How To Select Remote Network Monitoring Equipment
Make sure these essential remote network management system functions are supported by your system:
- Alarm collection and device monitoring: Don't settle for limited remote network monitoring equipment. Get multiprotocol support for every monitoring device in your network, plus discrete alarms, analog alarms, ping alarms, and redundant path reporting.
- Alarm sorting and analysis: Make sense of alarm cascades with automatic intelligent alarm sorting, filtering, processing, and trend analysis.
- Alarm presentation and notification: Send detailed alarm descriptions and correction instructions to NOC and field techs via pager notifications and web interfaces.
Network Monitoring Equipment Essentials:
Here's a handy checklist of essential network monitoring equipment features you should look for in your next system. Print this checklist out and use it to rate the systems you're evaluating.
If a system can't meet these basic requirements, cross it off your list.
Essential alarm sorting and analysis functions
- Root cause analysis: Finding the underlying cause between alarm cascades can take hours of patient detective work. Look for a system that can automatically correlate repeated combinations of alarms.
- Alarm sorting: A large, complex network can create a cascade of alarms. Some are unimportant, but others are critical. Look for a system that can automatically sort and prioritize this flood of information for you.
- History and trend analysis: Identify problem areas and eliminate recurring problems with a system that keeps a complete alarm history that's exportable for trend analysis.
- Custom combination alarms: A low battery isn't a serious problem, and neither is a failed generator, but they're pretty serious when the happen at the same time. Look for a system that can watch many different alarm inputs and spot critical alarm combinations.
- Nuisance alarm filtering: Even the best NOC staff stops taking alarms seriously if they're bombarded with status alerts, oscillating conditions, and unimportant alarms. Look for a system that filters these out.
Critical alarm collection and device monitoring functions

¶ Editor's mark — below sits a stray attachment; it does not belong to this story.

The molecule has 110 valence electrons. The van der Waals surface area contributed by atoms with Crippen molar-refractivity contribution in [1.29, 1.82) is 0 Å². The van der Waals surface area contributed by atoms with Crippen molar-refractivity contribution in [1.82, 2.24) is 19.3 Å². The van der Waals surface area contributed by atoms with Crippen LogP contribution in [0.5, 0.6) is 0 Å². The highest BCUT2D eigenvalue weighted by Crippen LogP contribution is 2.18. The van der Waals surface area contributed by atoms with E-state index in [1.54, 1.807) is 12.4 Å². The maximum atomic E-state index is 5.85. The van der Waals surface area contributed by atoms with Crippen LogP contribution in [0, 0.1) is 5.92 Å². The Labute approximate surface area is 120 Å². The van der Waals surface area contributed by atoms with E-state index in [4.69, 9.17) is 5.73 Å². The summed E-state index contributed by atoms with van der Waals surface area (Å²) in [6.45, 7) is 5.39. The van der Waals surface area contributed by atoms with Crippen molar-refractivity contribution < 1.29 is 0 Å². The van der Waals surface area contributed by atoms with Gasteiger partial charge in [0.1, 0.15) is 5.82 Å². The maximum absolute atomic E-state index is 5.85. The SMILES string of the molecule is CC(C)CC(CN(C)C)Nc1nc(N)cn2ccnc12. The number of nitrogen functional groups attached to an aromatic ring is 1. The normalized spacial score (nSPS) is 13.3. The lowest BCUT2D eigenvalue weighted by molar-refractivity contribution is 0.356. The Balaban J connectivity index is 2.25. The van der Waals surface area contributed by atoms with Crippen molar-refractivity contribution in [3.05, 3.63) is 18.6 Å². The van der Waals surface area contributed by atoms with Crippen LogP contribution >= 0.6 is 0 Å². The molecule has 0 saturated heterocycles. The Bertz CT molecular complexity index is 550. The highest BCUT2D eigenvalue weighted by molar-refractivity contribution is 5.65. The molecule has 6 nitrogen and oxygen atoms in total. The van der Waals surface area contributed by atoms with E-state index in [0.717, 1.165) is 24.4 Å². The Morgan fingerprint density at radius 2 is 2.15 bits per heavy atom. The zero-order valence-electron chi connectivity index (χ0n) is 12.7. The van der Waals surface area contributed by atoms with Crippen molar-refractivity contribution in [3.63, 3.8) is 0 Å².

- SNMP support and ping alarms: If you're responsible for both telecom and IP equipment, consolidate all your management on one system.
- Back-up dial-up reporting: Don't rely on your primary network to bring back alarms. If anything goes wrong with your transport, you'll lose your telemetry data just when you need it the most. Look for a system that supports dial-up alternate path reporting.
- Multiprotocol support for your existing devices: Make sure your next master system collects alarms from all your existing devices, including your older legacy gear. You can get rid of all your specialized consoles and monitor your network from one screen.
- Control relays: Many common site problems, from power outages to high temperature alarms, can be solved by quickly turning on a generator or an air conditioner. Remote operation of site devices is the best way to eliminate unnecessary site visits and it's a lot faster than going in the truck.
- Live analog monitoring: You can't adequately monitor battery levels, temperature, and humidity with one-threshold contact closures. Look for support for analog inputs, including live management of actual analog values.
Key alarm presentation and notification functions
- Pager and e-mail notifications: Pager and e-mail notifications let your field techs respond to alarms while they're still in the field, speeding repairs and reducing windshield time. Look for a system with SMS support, which can send detailed alarm notifications to alpha pagers, cell phones, and PDAs.
- Alarm correction instructions: Detailed instructions included in alarm notifications ensure that system operators, without extra training, will know precisely what to do and who to call if an alarm happens.
- Detailed alarm notifications: Summary "major/minor" alarms don't give you enough information to make dispatch decisions. Look for a network alarm management system that includes detailed diagnostic information in each alarm.
- Web interface: Everybody knows how to use a Web browser. A Web interface makes sure all your field techs can access your alarm system, from any computer from any location.
This is just a checklist of basic network monitoring equipment functions. If you want to find a network alarm management system that meets and exceeds your requirements, just let us know.